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The basic premise of most crime revenge dramas is how much of our humanity we're willing to trade to get back what the other people — the ostensible baddies — have taken from us. Oliver Stone returns to this familiar stomping ground with Savages a splashy adaptation of Don Winslow's novel about a unique love affair a major marijuana-dealing business and an increasingly violent pissing match between two SoCal growers and the Baja Cartel.
Stone's frenetic visual style is in full swing but even this Oscar-winning auteur can't quite raise the film from mediocrity. It's hard to care whether or not Ben (Aaron Johnson) and Chon (Taylor Kitsch) rescue their gorgeous mutual girlfriend O (Blake Lively) from the cartel if O isn't engaging enough to persuade us she's worth the bloodshed. O (short for Ophelia — an allusion to her earthshaking climaxes) is not a well-written character to begin with but she's even less engaging as played by Lively. Johnson is unconvincing as the bleeding heart Ben and the details his character is given — extra earrings a shoddy-looking tattoo on his neck even white boy dreads at one point — undercut his believability even more. Kitsch is given a few prominent scars and a mean squint but he doesn't quite bring the weird slightly empty vibe of Chon to life.
On the villain side Benicio Del Toro chews every inch of scenery from Laguna Beach to Tijuana as Lado. He's rocking an intense moustache that he strokes when he's lying or being a creep (which is most of the time) a vaguely mullet-like wig and a fondness for torture. Salma Hayek takes no prisoners as the head of the cartel nicknamed Elena la Reina who is both a frustrated mom whose college-age daughter is blowing her off (aw!) and a brutally tough woman in a man's world. John Travolta definitely enjoys a bit of Pulp Fiction ridiculousness as Dennis a DEA official who's in Ben and Chon's pocket. It's hard to tell just how funny Savages is aiming to be. Lado Elena and Dennis are cartoonish but Ben Chon and O are earnest — which is to say a little bit boring.
The double- and triple-crossing is practically moot as is the wacky technology that Ben and Chon employ; it's like The Social Network meets surfers. The real meat of the movie is the flash and violence but it's not the kind of thing that stays with you like Stone's Natural Born Killers. Savages doesn't have the same lingering aftertaste. It's not that a movie needs to have some sort of message with its pointed commentary on the media's bloodlust but the gist of Savages — that we're all savages at heart or that we can easily become a savage given the right circumstances — is not that interesting or unique.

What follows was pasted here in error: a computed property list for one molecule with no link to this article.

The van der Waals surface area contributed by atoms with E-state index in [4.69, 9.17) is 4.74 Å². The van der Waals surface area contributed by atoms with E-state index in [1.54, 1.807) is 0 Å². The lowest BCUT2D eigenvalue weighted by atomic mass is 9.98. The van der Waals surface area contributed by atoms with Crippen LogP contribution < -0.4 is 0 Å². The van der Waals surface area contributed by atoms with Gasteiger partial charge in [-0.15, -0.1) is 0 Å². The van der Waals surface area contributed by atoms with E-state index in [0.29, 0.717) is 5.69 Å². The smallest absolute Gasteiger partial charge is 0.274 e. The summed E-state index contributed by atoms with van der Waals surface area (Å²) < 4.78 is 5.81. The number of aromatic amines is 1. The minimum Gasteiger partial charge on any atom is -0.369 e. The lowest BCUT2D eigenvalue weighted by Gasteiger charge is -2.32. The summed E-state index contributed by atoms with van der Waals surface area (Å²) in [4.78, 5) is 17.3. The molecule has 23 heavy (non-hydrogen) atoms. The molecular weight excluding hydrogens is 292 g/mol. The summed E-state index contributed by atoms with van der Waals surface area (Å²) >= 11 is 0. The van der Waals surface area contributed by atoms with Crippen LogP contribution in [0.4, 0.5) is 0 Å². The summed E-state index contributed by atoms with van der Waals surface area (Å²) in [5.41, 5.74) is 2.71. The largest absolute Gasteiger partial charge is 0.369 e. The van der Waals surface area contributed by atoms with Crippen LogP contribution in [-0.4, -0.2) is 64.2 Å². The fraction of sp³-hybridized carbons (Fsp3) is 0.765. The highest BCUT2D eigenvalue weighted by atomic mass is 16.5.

Oddly enough Savages pulls a few punches when it comes to its source material (hard to believe when the movie kicks off with a glimpse of an abattoir-like enclosure and close-ups of men begging for their lives just as a chainsaw revs in the background). Winslow's book is a quick enjoyable read with an interesting on-page style that's hard to replicate verbally. It has a sort of ADD-addled feel that the movie tries to but doesn't quite capture. While it's not always fair to compare an adaptation to the book it's based on Winslow is both the author and one of the screenplay writers so some of the choices made behind the scenes don't quite add up. Cut are significant and menacing back story for Lado and all of the zestiness out of O. Why add in certain plot points and take out others unless it was to give one of its big name stars more screen time? The most interesting part of the story the love story is treated like a wink wink homoerotic thing than an actual relationship between three people who adore each other which is how it's portrayed in the book. It's hard not to be a little disappointed especially given Stone's no-f**ks-given attitude. (Or as O would say baditude.)
That said it is a somewhat entertaining diversion and a nice tour of lifestyles of the rich and criminal. Lively is all tangled tan limbs and luxurious hippie clothes and the homes they frequent whether on Laguna Beach or a desert compound are meticulously decorated with exquisite expensive taste. Santa Muerte imagery also figures heavily in the background of many scenes. The scenery is gorgeous — even the marijuana looks amazing. It's good for adults to have another R-rated choice in what's usually a season dominated by blockbusters but in years to come you'll more likely to reach for your old True Romance DVD than Savages.